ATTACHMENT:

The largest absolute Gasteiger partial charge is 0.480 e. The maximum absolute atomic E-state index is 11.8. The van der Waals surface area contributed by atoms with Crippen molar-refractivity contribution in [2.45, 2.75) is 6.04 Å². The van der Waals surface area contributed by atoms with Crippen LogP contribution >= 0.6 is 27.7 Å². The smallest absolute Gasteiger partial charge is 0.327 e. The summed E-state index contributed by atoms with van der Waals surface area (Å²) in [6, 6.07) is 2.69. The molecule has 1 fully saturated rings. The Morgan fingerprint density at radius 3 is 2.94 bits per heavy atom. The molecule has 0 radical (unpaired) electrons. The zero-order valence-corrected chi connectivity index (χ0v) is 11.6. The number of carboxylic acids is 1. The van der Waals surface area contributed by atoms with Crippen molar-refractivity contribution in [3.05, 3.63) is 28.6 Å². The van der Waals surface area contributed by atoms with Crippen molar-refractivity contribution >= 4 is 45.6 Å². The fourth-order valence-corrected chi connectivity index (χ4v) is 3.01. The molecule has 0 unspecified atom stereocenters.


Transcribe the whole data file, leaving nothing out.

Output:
The largest absolute Gasteiger partial charge is 0.480 e. The maximum absolute atomic E-state index is 11.8. The van der Waals surface area contributed by atoms with Crippen molar-refractivity contribution in [2.45, 2.75) is 6.04 Å². The van der Waals surface area contributed by atoms with Crippen LogP contribution >= 0.6 is 27.7 Å². The smallest absolute Gasteiger partial charge is 0.327 e. The summed E-state index contributed by atoms with van der Waals surface area (Å²) in [6, 6.07) is 2.69. The molecule has 1 fully saturated rings. The Morgan fingerprint density at radius 3 is 2.94 bits per heavy atom. The molecule has 0 radical (unpaired) electrons. The zero-order valence-corrected chi connectivity index (χ0v) is 11.6. The number of carboxylic acids is 1. The van der Waals surface area contributed by atoms with Crippen molar-refractivity contribution in [3.05, 3.63) is 28.6 Å². The van der Waals surface area contributed by atoms with Crippen molar-refractivity contribution >= 4 is 45.6 Å². The fourth-order valence-corrected chi connectivity index (χ4v) is 3.01. The molecule has 0 unspecified atom stereocenters.